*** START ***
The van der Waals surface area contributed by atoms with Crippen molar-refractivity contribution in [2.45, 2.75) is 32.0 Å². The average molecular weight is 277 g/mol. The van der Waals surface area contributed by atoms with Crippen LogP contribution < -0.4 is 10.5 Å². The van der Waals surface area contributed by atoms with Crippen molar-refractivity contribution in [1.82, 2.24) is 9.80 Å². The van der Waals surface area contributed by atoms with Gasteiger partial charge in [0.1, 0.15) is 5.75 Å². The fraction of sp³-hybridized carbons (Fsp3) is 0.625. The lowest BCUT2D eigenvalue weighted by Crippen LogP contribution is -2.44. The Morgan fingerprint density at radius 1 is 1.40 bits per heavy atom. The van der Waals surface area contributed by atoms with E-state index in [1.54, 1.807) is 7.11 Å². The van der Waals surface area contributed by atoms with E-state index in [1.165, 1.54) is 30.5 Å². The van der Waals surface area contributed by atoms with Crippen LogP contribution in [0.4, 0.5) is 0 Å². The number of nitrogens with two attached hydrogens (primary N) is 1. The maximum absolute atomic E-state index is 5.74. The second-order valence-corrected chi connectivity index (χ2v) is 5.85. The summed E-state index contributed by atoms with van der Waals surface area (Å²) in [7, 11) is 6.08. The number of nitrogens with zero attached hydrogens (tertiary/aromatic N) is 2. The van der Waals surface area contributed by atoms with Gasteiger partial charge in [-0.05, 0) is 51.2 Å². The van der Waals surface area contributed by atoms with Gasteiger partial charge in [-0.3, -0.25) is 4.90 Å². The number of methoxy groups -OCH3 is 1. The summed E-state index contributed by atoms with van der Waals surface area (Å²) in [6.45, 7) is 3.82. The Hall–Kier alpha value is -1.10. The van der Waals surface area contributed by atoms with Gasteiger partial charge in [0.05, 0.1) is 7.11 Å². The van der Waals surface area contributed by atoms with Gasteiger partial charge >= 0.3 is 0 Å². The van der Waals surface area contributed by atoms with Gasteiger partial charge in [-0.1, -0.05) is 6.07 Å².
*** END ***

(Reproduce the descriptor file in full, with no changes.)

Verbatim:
The van der Waals surface area contributed by atoms with Crippen molar-refractivity contribution in [2.45, 2.75) is 32.0 Å². The average molecular weight is 277 g/mol. The van der Waals surface area contributed by atoms with Crippen LogP contribution < -0.4 is 10.5 Å². The van der Waals surface area contributed by atoms with Crippen molar-refractivity contribution in [1.82, 2.24) is 9.80 Å². The van der Waals surface area contributed by atoms with Gasteiger partial charge in [0.1, 0.15) is 5.75 Å². The fraction of sp³-hybridized carbons (Fsp3) is 0.625. The lowest BCUT2D eigenvalue weighted by Crippen LogP contribution is -2.44. The Morgan fingerprint density at radius 1 is 1.40 bits per heavy atom. The van der Waals surface area contributed by atoms with E-state index in [1.54, 1.807) is 7.11 Å². The van der Waals surface area contributed by atoms with E-state index in [1.165, 1.54) is 30.5 Å². The van der Waals surface area contributed by atoms with Crippen LogP contribution in [0.4, 0.5) is 0 Å². The number of nitrogens with two attached hydrogens (primary N) is 1. The maximum absolute atomic E-state index is 5.74. The second-order valence-corrected chi connectivity index (χ2v) is 5.85. The summed E-state index contributed by atoms with van der Waals surface area (Å²) in [7, 11) is 6.08. The number of nitrogens with zero attached hydrogens (tertiary/aromatic N) is 2. The van der Waals surface area contributed by atoms with Gasteiger partial charge in [-0.05, 0) is 51.2 Å². The van der Waals surface area contributed by atoms with Gasteiger partial charge in [-0.3, -0.25) is 4.90 Å². The number of methoxy groups -OCH3 is 1. The summed E-state index contributed by atoms with van der Waals surface area (Å²) in [6.45, 7) is 3.82. The Hall–Kier alpha value is -1.10. The van der Waals surface area contributed by atoms with Gasteiger partial charge in [0.05, 0.1) is 7.11 Å². The van der Waals surface area contributed by atoms with Gasteiger partial charge >= 0.3 is 0 Å². The van der Waals surface area contributed by atoms with Gasteiger partial charge in [-0.1, -0.05) is 6.07 Å².